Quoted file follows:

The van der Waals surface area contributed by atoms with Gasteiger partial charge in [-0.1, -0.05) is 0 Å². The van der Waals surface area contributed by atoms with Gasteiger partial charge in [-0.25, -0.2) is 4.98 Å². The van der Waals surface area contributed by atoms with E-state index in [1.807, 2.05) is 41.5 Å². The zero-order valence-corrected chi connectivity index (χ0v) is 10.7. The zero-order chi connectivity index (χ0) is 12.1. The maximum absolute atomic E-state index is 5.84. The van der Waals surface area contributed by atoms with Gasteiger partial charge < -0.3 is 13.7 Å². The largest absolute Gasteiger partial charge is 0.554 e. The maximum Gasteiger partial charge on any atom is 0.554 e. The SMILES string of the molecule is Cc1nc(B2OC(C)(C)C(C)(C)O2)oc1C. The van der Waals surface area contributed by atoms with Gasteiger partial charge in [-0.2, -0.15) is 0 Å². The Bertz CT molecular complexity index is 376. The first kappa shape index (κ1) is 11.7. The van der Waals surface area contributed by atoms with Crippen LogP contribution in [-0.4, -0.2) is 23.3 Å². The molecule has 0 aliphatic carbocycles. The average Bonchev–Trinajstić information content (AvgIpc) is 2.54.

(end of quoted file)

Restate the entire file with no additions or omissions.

The van der Waals surface area contributed by atoms with Gasteiger partial charge in [-0.1, -0.05) is 0 Å². The van der Waals surface area contributed by atoms with Gasteiger partial charge in [-0.25, -0.2) is 4.98 Å². The van der Waals surface area contributed by atoms with E-state index in [1.807, 2.05) is 41.5 Å². The zero-order valence-corrected chi connectivity index (χ0v) is 10.7. The zero-order chi connectivity index (χ0) is 12.1. The maximum absolute atomic E-state index is 5.84. The van der Waals surface area contributed by atoms with Gasteiger partial charge < -0.3 is 13.7 Å². The largest absolute Gasteiger partial charge is 0.554 e. The maximum Gasteiger partial charge on any atom is 0.554 e. The SMILES string of the molecule is Cc1nc(B2OC(C)(C)C(C)(C)O2)oc1C. The van der Waals surface area contributed by atoms with Gasteiger partial charge in [-0.2, -0.15) is 0 Å². The Bertz CT molecular complexity index is 376. The first kappa shape index (κ1) is 11.7. The van der Waals surface area contributed by atoms with Crippen LogP contribution in [-0.4, -0.2) is 23.3 Å². The molecule has 0 aliphatic carbocycles. The average Bonchev–Trinajstić information content (AvgIpc) is 2.54.